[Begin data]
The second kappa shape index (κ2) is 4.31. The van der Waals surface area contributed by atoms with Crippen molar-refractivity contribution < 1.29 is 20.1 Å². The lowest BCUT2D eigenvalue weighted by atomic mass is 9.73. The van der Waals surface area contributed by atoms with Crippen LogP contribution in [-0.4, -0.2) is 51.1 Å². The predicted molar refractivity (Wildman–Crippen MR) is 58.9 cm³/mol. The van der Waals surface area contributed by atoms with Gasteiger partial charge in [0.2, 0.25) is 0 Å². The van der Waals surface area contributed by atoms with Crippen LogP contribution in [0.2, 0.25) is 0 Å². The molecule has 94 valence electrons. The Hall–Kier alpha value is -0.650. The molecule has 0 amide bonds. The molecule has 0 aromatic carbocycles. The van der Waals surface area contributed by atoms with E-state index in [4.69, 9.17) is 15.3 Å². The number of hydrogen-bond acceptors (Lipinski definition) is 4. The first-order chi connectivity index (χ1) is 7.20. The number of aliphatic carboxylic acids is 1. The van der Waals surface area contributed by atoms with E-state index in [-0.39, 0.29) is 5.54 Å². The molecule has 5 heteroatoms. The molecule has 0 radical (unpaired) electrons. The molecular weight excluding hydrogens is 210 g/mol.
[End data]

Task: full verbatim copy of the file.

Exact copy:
The second kappa shape index (κ2) is 4.31. The van der Waals surface area contributed by atoms with Crippen molar-refractivity contribution < 1.29 is 20.1 Å². The lowest BCUT2D eigenvalue weighted by atomic mass is 9.73. The van der Waals surface area contributed by atoms with Crippen LogP contribution in [-0.4, -0.2) is 51.1 Å². The predicted molar refractivity (Wildman–Crippen MR) is 58.9 cm³/mol. The van der Waals surface area contributed by atoms with Gasteiger partial charge in [0.2, 0.25) is 0 Å². The van der Waals surface area contributed by atoms with Crippen LogP contribution in [0.2, 0.25) is 0 Å². The molecule has 94 valence electrons. The Hall–Kier alpha value is -0.650. The molecule has 0 amide bonds. The molecule has 0 aromatic carbocycles. The van der Waals surface area contributed by atoms with E-state index in [4.69, 9.17) is 15.3 Å². The number of hydrogen-bond acceptors (Lipinski definition) is 4. The first-order chi connectivity index (χ1) is 7.20. The number of aliphatic carboxylic acids is 1. The van der Waals surface area contributed by atoms with E-state index in [-0.39, 0.29) is 5.54 Å². The molecule has 5 heteroatoms. The molecule has 0 radical (unpaired) electrons. The molecular weight excluding hydrogens is 210 g/mol.